How We Manage the Syrian Refugee File!

By: Fahed Khitan

تم نشره في Sun 15 May / May 2016. 09:02 PM
  • Fahed Khitan

Our problem with the influx of Syrian refugees began at least 3 years before the European Union stepped in. In fact, before that, we have come to quite an expertise with managing refuge, and hosting consecutive waves of refuge over past decades. Still, we were unable to invest our experiences proficiently enough to handle this current challenge effectively, and contain its percussions.

Two days ago, German magazine, Der Spiegel, uncovered there being 93 billion euros allocated for refuge related expenditures until 2020.

The estimation process was not haphazardly; as European authorities expect 600 thousand refugees to arrive this year, 400 thousand the next, and 300 thousand in 2018. They have gone even beyond that to estimate that 55 per cent of registered refugees will have jobs after 5 years!

We are not Germany, and we won’t be; we don’t have the billions to spend on our own Country before thinking about spending them on refugees. And because we rely on aid from the international community to help endure the weight of refuge here; we should be wiser and more accurate when approaching this particular file, than would say Germany.

Now five years have passed since the crisis of Syrian refuge began, and we still do not know how many refugees have entered Jordan, nor how many have been staying here before. We add and subtract, and in every occasion, we come out with a different number. Our estimates hover about 1.4 million, while the international community does not admit to half that number!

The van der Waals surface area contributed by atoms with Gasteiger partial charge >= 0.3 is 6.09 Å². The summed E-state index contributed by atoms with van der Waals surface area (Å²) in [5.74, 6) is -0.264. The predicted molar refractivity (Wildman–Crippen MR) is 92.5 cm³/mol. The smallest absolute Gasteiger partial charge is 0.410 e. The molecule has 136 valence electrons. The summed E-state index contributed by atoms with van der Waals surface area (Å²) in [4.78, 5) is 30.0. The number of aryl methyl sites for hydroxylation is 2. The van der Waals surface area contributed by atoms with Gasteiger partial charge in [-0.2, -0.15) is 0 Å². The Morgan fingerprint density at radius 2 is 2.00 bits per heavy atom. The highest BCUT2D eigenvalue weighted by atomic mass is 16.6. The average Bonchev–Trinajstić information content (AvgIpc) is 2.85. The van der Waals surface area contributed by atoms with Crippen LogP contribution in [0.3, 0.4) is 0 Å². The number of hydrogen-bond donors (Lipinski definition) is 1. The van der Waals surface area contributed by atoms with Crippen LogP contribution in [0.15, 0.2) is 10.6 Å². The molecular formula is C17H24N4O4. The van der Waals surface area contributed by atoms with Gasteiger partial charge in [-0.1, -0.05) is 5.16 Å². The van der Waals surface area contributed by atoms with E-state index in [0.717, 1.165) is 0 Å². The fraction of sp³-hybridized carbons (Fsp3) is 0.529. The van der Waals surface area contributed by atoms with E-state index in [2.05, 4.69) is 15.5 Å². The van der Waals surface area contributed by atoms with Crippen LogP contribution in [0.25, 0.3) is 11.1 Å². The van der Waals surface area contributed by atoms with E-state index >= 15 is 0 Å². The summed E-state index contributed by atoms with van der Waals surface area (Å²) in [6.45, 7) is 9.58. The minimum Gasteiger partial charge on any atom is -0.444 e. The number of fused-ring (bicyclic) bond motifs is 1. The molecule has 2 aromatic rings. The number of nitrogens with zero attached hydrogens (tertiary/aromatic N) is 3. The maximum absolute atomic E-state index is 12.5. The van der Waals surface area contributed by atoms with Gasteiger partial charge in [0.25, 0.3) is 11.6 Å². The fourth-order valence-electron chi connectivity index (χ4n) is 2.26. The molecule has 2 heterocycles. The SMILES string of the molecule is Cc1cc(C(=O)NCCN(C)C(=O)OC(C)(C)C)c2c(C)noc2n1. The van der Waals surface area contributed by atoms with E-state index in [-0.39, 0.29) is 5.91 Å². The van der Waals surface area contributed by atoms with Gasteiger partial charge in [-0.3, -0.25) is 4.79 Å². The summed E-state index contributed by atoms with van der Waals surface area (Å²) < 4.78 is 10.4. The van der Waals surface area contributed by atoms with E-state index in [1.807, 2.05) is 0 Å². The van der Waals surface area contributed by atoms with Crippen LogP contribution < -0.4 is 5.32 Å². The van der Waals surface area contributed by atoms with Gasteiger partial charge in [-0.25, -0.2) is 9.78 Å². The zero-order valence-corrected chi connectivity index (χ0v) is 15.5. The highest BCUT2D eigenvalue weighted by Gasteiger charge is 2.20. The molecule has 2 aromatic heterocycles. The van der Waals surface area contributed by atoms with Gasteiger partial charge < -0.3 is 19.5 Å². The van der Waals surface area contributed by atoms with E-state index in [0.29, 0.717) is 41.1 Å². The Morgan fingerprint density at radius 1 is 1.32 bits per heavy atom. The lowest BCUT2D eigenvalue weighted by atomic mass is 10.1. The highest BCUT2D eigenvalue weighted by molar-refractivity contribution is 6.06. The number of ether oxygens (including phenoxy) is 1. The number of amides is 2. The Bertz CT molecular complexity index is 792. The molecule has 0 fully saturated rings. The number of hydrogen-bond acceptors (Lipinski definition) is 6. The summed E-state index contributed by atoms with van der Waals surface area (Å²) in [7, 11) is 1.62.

We do not know how many refugees will follow; this month, or this year.

How many refugees have entered the labour market? We do not know; we have only estimates, doubted by some officials in off record conversations. This failure would cost us so much of the aid recommended to Jordan in the London Donors Conference. We have no accurate estimates, to say the least, for the number of Syrian students in private schools, or the number of Syrian children labouring —illegally of course— in Jordan.

While it is true that we are operating under immense pressure; with the conflict just metres away from our borders, and the fact that the refuge equation does not conform to a fixed set of givens, still, in comparison, EU states have run against even worse situations. Their borders crashed before the influx of refugees, while our army still retains control over the borderlines and all the crossings.

Since the very start of the refuge issue, our border patrols have been counting crossovers accurately, providing precise records to respective authorities. But, typical as it is, this data gets stacked in drawers, and is disseminated over the variety of ministries and institutes, that the information is lost amid the crowdedness of authorities and parties involved, to a point that we do not know, anymore, who entered and who left.

Proactively as well, Jordan developed a response plan, backed by donor countries, yet, we were unable to uphold these plans with accurate figures and logical estimates.

We are not even sure about whether or not the recent demographic census has provided a precise figure on refugees in Jordan of different nationalities; some say that the census could not reach most of the Syrian refugees in Jordan; that the numbers provided do not reflect the actual situation.

The more dangerous peril, is the inability to project the number of refugees over the next stage, or perhaps, the inability to go public with it, out of fear of Jordanian public reaction.

With the Syrian file, generally, there is a darkness down the path we are going, to a place we do not know.

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